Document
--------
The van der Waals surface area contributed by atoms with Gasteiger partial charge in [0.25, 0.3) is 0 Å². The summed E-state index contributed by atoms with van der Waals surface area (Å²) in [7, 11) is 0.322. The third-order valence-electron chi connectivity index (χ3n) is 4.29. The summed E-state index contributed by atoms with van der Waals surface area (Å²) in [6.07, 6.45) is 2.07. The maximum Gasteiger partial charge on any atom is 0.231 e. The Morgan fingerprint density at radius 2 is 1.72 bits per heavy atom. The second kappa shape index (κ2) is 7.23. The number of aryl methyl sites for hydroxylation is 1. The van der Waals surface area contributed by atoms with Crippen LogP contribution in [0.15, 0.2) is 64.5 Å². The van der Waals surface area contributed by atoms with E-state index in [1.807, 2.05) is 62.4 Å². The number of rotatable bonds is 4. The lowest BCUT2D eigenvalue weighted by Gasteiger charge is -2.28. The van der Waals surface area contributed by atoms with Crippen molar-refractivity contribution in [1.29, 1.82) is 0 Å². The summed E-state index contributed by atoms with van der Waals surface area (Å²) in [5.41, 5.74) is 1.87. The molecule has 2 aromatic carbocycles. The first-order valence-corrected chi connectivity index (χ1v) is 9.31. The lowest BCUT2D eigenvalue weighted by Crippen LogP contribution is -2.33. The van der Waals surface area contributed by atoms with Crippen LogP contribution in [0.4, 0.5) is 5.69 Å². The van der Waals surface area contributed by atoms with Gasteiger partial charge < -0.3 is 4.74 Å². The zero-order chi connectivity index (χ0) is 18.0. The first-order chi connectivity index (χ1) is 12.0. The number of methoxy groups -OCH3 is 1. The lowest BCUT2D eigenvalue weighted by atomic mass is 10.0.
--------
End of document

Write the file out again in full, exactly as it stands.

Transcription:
The van der Waals surface area contributed by atoms with Gasteiger partial charge in [0.25, 0.3) is 0 Å². The summed E-state index contributed by atoms with van der Waals surface area (Å²) in [7, 11) is 0.322. The third-order valence-electron chi connectivity index (χ3n) is 4.29. The summed E-state index contributed by atoms with van der Waals surface area (Å²) in [6.07, 6.45) is 2.07. The maximum Gasteiger partial charge on any atom is 0.231 e. The Morgan fingerprint density at radius 2 is 1.72 bits per heavy atom. The second kappa shape index (κ2) is 7.23. The number of aryl methyl sites for hydroxylation is 1. The van der Waals surface area contributed by atoms with Crippen LogP contribution in [0.15, 0.2) is 64.5 Å². The van der Waals surface area contributed by atoms with E-state index in [1.807, 2.05) is 62.4 Å². The number of rotatable bonds is 4. The lowest BCUT2D eigenvalue weighted by Gasteiger charge is -2.28. The van der Waals surface area contributed by atoms with Crippen molar-refractivity contribution in [1.29, 1.82) is 0 Å². The summed E-state index contributed by atoms with van der Waals surface area (Å²) in [5.41, 5.74) is 1.87. The molecule has 2 aromatic carbocycles. The first-order valence-corrected chi connectivity index (χ1v) is 9.31. The lowest BCUT2D eigenvalue weighted by Crippen LogP contribution is -2.33. The van der Waals surface area contributed by atoms with Crippen LogP contribution in [0.4, 0.5) is 5.69 Å². The van der Waals surface area contributed by atoms with Gasteiger partial charge < -0.3 is 4.74 Å². The zero-order chi connectivity index (χ0) is 18.0. The first-order chi connectivity index (χ1) is 12.0. The number of methoxy groups -OCH3 is 1. The lowest BCUT2D eigenvalue weighted by atomic mass is 10.0.